The Early Days of Color in Golf Club Grips
When I went to California from New Zealand in 1982, my first job was as the golf consultant at Tacki-Mac Grips in Canoga Park, Los Angeles. Back then the company manufactured grips for golf, racquetball, BMX and mountain bikes. The material they used was a thermo plastic rubber (TPR) called Kraton. Back then the colors used in the manufacture of golf grips were black, brown and dark blue. But when it came to making the BMX grips, many bright colors including, red, green, bright blue and yellow were used.
In January 1984 we had a new model men’s golf grip to introduce to the golfing world at the PGA Golf Trade Show in Florida. Of course the standard thinking was our samples will be in black and some in brown. I’m saying to everyone: “This is a super nice grip, we want people to notice it. There are no brightly colored men’s grips available. So let’s run samples for the trade show in the BMX-Mountain Bike bright red”. That’s what we did. At the show we walked the aisles and gave all our “Red” samples away and wrote some great orders. The new model grip was launches and after the show we continued to manufacture and sell it in red. So to us at Tacki-Mac, it became the Little Red grip that could (make sales).
Now when I watch a PGA Tour event on TV and see players out on a course using a red grip (mostly on putters), I think back to that 1984 PGA Trade Show when red grips were introduced to golf. I’m proud I helped make that happen.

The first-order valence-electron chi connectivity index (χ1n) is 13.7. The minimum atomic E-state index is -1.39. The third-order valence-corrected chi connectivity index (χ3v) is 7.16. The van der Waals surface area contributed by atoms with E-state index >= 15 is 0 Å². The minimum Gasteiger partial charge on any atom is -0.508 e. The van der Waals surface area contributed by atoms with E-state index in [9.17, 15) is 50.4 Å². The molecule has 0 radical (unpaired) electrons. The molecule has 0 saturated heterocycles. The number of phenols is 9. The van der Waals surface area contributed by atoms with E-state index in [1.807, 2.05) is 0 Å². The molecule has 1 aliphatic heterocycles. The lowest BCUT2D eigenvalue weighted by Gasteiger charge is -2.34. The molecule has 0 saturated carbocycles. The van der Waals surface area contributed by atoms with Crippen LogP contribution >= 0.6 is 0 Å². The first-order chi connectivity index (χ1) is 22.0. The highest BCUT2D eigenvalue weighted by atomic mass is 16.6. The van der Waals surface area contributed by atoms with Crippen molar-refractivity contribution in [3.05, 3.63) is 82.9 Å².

Hope you found this article on the Little Red Golf Grip interesting
The Tip of the Iceberg: If you’ve read any of my many blog posts on planning and running a one day charity fundraising golf tournament, then look at them as being just the tip of the iceberg.
Golf Tournaments 101 Second Edition is full of much more detailed information, guidelines and tips. Much more than blogs alone can cover. It’s unique in that there’s not another guide and planning book on the market containing as much information to assist charities and nonprofits raise money through golf.
Downloadable Tools: Through the book’s website http://charitygolf101.com the second edition makes available over 35 downloadable tools. These Excel and Word files are set up to assist in pre-tournament planning along with a tournament day timeline. Some files are ready to go; others can be modified to suit your own requirements.
Whenever you decide to venture into the world of charity golf fundraising, I wish you every success with your tournament.